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Yulia Tsvetkova
Yulia Tsvetkova

Russian artist faces six years in prison for sharing vagina artworks

The ‘Kafkaesque’ trial of the artist and activist Yulia Tsvetkova has now begun

The trial has now begun of a Russian artist and activist accused of disseminating pornography online. After first being detained a year and a half ago, Yulia Tsvetkova faces six years in prison for reportedly sharing drawings of vaginas on the social networking site VKontakte.

An outspoken supporter of LGBTQ+ and women’s rights, the 27-year-old founded an online group called Vagina Monologues with the aim of tackling the taboo and sexualisation of women’s bodies. By using this space to post colourful illustrations of female genitals, Tsvetkova is accused of contravening Russia’s infamous ‘gay propaganda’ law. This legislation – passed in 2013 for the would-be purposes of “protecting children from information advocating for a denial of traditional family values” – has been used indiscriminately by the Russian authorities as a means of persecuting any marginal groups or individuals deemed at odds with “family values”. 

Eights months after Russian President Vladimir Putin signed a law banning same-sex marriages, Tsvetkova’s case is a frightening barometer of the increasingly puritanical political climate in Russia. Her prosecution represents a further terrifying rollback on free speech and the rights of the country’s women and LGTBQ+ community. Amnesty International’s Moscow Office Director, Natalia Zviagina, was reported in The Independent as saying, “During this ordeal, Yulia has spent time under house arrest and twice been subjected to extortionate fines under the so-called ‘gay propaganda’ law”.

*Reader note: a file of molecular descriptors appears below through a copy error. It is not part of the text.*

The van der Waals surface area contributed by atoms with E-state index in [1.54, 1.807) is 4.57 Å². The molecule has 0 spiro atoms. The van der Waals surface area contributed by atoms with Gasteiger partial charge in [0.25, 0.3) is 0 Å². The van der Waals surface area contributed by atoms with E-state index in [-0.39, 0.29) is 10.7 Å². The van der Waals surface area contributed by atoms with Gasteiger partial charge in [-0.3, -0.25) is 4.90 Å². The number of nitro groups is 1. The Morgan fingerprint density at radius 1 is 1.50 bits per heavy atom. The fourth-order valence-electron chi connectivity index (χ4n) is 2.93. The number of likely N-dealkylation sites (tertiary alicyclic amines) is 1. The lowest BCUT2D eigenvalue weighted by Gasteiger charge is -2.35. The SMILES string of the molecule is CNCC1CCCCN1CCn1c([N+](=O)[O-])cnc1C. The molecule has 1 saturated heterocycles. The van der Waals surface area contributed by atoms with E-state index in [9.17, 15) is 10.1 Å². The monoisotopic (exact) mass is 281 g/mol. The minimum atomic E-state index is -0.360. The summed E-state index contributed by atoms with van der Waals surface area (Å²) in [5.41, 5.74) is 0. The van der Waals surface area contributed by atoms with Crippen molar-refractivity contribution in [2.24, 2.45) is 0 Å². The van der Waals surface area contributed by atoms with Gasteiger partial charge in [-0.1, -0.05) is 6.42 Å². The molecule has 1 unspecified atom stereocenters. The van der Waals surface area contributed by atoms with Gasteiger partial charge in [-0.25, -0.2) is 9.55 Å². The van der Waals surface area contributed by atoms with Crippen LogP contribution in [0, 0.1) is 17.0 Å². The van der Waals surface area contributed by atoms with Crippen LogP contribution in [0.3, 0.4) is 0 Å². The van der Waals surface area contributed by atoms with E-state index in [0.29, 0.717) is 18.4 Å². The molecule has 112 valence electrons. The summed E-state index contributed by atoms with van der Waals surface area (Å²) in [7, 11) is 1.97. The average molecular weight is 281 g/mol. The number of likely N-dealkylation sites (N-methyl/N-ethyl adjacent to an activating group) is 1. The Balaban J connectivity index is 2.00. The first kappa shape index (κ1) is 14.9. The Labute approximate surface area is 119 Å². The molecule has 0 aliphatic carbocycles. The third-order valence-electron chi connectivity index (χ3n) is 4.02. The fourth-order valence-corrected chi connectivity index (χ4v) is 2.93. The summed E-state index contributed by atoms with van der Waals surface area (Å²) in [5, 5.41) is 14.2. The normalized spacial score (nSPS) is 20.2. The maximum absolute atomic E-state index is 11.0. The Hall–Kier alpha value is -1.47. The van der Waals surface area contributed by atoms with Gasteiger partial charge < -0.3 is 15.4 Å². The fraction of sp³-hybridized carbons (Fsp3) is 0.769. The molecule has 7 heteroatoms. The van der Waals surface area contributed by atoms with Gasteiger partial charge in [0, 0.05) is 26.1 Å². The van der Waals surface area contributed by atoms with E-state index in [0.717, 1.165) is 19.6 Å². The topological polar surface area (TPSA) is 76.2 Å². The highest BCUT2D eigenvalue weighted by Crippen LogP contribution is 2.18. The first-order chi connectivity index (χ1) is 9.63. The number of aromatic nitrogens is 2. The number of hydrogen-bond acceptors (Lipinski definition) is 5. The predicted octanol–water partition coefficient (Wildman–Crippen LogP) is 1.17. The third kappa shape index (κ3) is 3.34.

The absurdity of the trial, apparently referred to by Amnesty as “Kafkaesque”, has been the subject of protests across Russia and an online petition demanding the charges be dropped has now exceeded 250,000 signatures. Speaking at the beginning of the Tsvetkova case,  Russian artist Olya Avstreyh told Dazed: “A big media strike swept through the Russian internet with mottos ‘free Yulia’ and ‘female body is not pornography’. I think I never fully grasped the way female nudity is taboo in our society.”